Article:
Graham  GABernstein  RBGronner  AT Gas in the portal and inferior mesenteric veins caused by diverticulitis of the sigmoid colon: report of a case with survival. Radiology. 1975;114601- 602
PubMed
Castillo  MMurphy  B Septic portal vein thrombophlebitis: computed tomography appearance: case report. Comput Radiol. 1986;10289- 292
PubMed Link to Article
Bodewes  HWPuylaert  JB Ultrasound in detection of portal venous gas in adults. Gastrointest Radiol. 1991;1635- 37
PubMed Link to Article
Lefleur  RSAmbos  MARothberg  MBenjamin  J Angiographic demonstration of gas and thrombus in the portal vein. AJR Am J Roentgenol. 1978;1301171- 1173
PubMed Link to Article
Graham  NG Gas in the portal vein in association with a pelvic abscess. BMJ. 1967;3288
PubMed Link to Article
Zielke  AHasse  CNies  CRothmund  M Hepatic-portal venous gas in acute colonic diverticulitis. Surg Endosc. 1998;12278- 280
PubMed Link to Article
Plemmons  RMDooley  DPLongfield  RN Septic thrombophlebitis of the portal vein (pylephlebitis): diagnosis and management in the modern era. Clin Infect Dis. 1995;211114- 1120
PubMed Link to Article
Haak  HRKooymans-Coutinho  MFvon  TMAdhin  SFalke  TH Portal venous gas in a patient with diverticulitis. Hepatogastroenterology. 1990;37528- 529
PubMed
Bach  MCAnderson  LGMartin  TAJMcAfee  RE Gas in the hepatic portal venous system: a diagnostic clue to an occult intra-abdominal abscess. Arch Intern Med. 1982;1421725- 1726
PubMed Link to Article
Tedesco  FJStanley  RJ Hepatic portal vein gas without bowel infarction or necrosis. Gastroenterology. 1975;69240- 243
PubMed
Burgard  GCuilleron  MCuilleret  J An unusual complication of perforated sigmoid diverticulitis: gas in the portal vein with miliary liver abscesses [in French]. J Chir (Paris). 1993;130237- 239
PubMed
Fataar  SCadogan  ESpruyt  O Ultrasonography of hepatic portal venous gas due to diverticulitis. Br J Radiol. 1986;59183- 185
PubMed Link to Article
Chang  SGLee  SCHong  DHChai  SE Portal and superior mesenteric venous gas with retroperitoneal abscess—CT diagnosis (case report). J Korean Med Sci. 1992;762- 65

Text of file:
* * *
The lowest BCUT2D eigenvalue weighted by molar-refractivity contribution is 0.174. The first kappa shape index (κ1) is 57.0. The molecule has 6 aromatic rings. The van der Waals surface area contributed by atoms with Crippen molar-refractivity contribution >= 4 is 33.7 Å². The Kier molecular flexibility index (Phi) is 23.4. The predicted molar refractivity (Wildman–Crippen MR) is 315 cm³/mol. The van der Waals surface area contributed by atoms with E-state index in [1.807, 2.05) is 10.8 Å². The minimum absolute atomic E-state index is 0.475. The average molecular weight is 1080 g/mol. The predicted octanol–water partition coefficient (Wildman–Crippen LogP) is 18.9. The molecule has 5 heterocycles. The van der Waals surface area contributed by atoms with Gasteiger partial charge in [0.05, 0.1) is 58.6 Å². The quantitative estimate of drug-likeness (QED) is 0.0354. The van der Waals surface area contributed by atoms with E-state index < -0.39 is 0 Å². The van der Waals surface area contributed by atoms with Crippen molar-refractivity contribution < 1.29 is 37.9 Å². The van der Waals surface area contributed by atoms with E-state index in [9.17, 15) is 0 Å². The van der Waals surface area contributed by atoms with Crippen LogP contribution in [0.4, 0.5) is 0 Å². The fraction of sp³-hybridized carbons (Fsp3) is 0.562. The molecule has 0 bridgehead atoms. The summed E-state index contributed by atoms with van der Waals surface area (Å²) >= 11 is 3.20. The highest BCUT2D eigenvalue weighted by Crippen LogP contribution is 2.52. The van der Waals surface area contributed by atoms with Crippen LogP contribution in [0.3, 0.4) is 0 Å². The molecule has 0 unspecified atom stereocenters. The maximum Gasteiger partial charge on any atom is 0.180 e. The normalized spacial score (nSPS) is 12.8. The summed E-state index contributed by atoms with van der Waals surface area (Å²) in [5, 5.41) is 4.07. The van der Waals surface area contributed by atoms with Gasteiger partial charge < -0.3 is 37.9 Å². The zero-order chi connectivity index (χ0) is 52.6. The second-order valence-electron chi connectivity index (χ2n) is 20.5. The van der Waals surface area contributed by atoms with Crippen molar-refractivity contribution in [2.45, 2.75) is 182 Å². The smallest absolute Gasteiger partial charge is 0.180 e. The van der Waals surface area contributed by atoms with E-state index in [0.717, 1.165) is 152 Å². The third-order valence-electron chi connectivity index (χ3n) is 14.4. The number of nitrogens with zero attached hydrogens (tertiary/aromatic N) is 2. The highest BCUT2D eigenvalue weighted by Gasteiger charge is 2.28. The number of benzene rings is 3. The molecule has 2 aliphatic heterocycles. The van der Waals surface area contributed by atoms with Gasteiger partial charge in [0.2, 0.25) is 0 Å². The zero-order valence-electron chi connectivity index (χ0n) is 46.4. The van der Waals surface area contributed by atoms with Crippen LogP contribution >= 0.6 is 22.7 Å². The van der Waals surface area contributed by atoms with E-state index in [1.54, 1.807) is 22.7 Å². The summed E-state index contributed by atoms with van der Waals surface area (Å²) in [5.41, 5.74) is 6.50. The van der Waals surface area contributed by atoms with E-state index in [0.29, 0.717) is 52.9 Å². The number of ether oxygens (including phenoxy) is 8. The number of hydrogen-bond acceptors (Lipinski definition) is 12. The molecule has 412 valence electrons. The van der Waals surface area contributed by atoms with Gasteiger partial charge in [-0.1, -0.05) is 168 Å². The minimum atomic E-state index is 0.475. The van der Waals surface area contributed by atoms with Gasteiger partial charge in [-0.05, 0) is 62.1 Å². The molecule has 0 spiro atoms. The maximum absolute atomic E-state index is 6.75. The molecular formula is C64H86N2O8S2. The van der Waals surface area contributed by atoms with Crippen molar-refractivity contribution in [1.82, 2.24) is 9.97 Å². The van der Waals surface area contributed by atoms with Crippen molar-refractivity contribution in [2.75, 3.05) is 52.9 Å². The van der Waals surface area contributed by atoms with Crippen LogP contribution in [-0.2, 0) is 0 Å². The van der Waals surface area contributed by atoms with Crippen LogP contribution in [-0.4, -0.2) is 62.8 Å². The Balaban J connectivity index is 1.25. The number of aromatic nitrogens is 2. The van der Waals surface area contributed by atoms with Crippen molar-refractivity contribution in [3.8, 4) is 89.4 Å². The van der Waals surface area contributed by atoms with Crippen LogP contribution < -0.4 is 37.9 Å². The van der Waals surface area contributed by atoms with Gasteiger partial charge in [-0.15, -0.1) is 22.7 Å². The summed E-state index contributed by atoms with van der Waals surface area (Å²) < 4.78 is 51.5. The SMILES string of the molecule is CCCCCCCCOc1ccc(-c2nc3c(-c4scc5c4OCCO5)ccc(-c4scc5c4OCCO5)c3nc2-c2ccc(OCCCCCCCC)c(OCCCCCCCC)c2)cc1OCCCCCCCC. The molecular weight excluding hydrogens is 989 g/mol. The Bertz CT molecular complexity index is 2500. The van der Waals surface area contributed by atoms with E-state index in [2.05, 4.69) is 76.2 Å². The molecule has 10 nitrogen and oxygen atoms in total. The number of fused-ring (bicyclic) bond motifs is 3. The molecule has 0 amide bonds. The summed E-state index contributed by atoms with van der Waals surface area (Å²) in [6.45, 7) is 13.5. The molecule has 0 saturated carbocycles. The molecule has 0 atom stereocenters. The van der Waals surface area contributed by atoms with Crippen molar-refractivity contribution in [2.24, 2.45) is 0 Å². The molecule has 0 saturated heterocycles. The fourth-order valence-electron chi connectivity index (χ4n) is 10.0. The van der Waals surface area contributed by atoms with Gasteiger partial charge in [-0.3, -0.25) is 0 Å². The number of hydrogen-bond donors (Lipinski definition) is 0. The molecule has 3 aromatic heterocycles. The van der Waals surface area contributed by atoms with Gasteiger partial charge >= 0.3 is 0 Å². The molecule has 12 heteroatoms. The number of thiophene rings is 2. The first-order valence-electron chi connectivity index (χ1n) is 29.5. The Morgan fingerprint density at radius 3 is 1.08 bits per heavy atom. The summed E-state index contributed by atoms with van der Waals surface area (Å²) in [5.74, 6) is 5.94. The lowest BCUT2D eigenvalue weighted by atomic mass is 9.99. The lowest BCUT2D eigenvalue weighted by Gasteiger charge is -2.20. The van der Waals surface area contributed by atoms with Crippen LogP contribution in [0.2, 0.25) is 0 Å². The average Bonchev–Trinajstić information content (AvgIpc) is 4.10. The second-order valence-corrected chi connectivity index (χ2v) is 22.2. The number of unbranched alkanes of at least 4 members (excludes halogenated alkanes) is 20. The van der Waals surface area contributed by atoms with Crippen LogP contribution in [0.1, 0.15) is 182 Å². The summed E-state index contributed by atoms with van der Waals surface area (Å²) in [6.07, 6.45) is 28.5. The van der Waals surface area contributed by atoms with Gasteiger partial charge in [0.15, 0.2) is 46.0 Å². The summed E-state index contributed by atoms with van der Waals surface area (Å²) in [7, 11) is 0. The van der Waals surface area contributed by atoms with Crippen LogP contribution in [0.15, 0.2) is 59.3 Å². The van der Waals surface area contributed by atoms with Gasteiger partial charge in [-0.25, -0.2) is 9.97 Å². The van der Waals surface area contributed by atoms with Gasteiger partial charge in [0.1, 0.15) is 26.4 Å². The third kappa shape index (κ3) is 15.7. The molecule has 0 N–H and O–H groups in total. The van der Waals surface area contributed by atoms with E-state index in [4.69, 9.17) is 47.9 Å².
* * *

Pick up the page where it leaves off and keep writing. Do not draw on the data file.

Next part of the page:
PubMed
Speer  CSCarlson  DH Portal venous air with survival in ulcerative colitis: report of a case. Dis Colon Rectum. 1972;15453- 458
PubMed Link to Article
Moss  MLMazzeo  JT Pneumoperitoneum and portal venous air after barium enema. Va Med Q. Fall1991;118233- 235
PubMed
Maamary  Rde Toeuf  JPotvliege  R Hepatic portal venous gas (HPVG) following double-contrast barium enema in granulomatous colitis: a case report [in French]. J Belge Radiol. 1981;64175- 178
PubMed
Sadhu  VKBrennan  REMadan  V Portal vein gas following air-contrast barium enema in granulomatous colitis: report of a case. Gastrointest Radiol. 1979;4163- 164
PubMed Link to Article
Christensen  MALu  CH Gas in the portal vein after air-contrast barium enema in a patient with inflammatory colitis. South Med J. 1982;751291- 1292
PubMed Link to Article
Huycke  AMoeller  DD Hepatic portal venous gas after colonoscopy in granulomatous colitis. Am J Gastroenterol. 1985;80637- 638
PubMed
Birnberg  FAGore  RMShragg  BMargulis  AR Hepatic portal venous gas: a benign finding in a patient with ulcerative colitis. J Clin Gastroenterol. 1983;589- 91
PubMed Link to Article
Katz  BHSchwartz  SSVender  RJ Portal venous gas following a barium enema in a patient with Crohn's colitis: a benign finding. Dis Colon Rectum. 1986;2949- 51
PubMed Link to Article
Haber  I Hepatic portal vein gas following colonoscopy in ulcerative colitis: report of a case. Acta Gastroenterol Belg. 1983;4614- 17
PubMed
Pappas  DRomeu  JTarkin  NDave  PBMesser  J Portal vein gas in a patient with Crohn's colitis. Am J Gastroenterol. 1984;79728- 730
PubMed
Kees  CJHester  CLJ Portal vein gas following barium enema examination. Radiology. 1972;102525- 526
PubMed
Gosink  BB Intrahepatic gas: differential diagnosis. AJR Am J Roentgenol. 1981;137763- 767
PubMed Link to Article
Kirsch  MBozdech  JGardner  DA Hepatic portal venous gas: an unusual presentation of Crohn's disease. Am J Gastroenterol. 1990;851521- 1523
PubMed
Ajzen  SAGibney  RGCooperberg  PLScudamore  CHMiller  RR Enterovenous fistula: unusual complication of Crohn disease. Radiology. 1988;166745- 746
PubMed
Stein  MGCrues  JVHamlin  JA Portal venous air associated with barium enema. AJR Am J Roentgenol. 1983;1401171- 1172
PubMed Link to Article
Lee  CSKuo  YCPeng  SM  et al.  Sonographic detection of hepatic portal venous gas associated with suppurative cholangitis. J Clin Ultrasound. 1993;21331- 334
PubMed Link to Article
Dennis  MAPretorius  DManco-Johnson  MLBangert-Burroughs  K CT detection of portal venous gas associated with suppurative cholangitis and cholecystitis. AJR Am J Roentgenol. 1985;1451017- 1018
PubMed Link to Article